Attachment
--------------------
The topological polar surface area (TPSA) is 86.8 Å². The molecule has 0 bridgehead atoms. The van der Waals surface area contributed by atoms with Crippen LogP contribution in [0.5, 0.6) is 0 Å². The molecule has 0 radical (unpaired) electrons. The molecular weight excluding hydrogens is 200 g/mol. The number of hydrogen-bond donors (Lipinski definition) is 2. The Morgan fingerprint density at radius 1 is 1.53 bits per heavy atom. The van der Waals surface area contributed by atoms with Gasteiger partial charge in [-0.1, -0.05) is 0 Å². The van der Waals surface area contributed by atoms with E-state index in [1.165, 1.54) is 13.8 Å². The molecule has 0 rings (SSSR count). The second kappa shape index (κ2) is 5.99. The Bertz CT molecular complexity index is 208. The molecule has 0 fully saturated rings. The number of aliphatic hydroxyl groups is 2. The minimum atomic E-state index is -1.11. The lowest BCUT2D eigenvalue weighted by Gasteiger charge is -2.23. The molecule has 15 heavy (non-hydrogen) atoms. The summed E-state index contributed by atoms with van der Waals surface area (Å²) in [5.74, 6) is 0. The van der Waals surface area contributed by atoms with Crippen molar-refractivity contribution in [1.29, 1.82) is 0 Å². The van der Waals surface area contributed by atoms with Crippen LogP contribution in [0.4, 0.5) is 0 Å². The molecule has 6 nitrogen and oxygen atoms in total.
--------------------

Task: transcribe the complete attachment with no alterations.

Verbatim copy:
The topological polar surface area (TPSA) is 86.8 Å². The molecule has 0 bridgehead atoms. The van der Waals surface area contributed by atoms with Crippen LogP contribution in [0.5, 0.6) is 0 Å². The molecule has 0 radical (unpaired) electrons. The molecular weight excluding hydrogens is 200 g/mol. The number of hydrogen-bond donors (Lipinski definition) is 2. The Morgan fingerprint density at radius 1 is 1.53 bits per heavy atom. The van der Waals surface area contributed by atoms with Gasteiger partial charge in [-0.1, -0.05) is 0 Å². The van der Waals surface area contributed by atoms with E-state index in [1.165, 1.54) is 13.8 Å². The molecule has 0 rings (SSSR count). The second kappa shape index (κ2) is 5.99. The Bertz CT molecular complexity index is 208. The molecule has 0 fully saturated rings. The number of aliphatic hydroxyl groups is 2. The minimum atomic E-state index is -1.11. The lowest BCUT2D eigenvalue weighted by Gasteiger charge is -2.23. The molecule has 15 heavy (non-hydrogen) atoms. The summed E-state index contributed by atoms with van der Waals surface area (Å²) in [5.74, 6) is 0. The van der Waals surface area contributed by atoms with Crippen molar-refractivity contribution in [1.29, 1.82) is 0 Å². The van der Waals surface area contributed by atoms with Crippen LogP contribution in [0.4, 0.5) is 0 Å². The molecule has 6 nitrogen and oxygen atoms in total.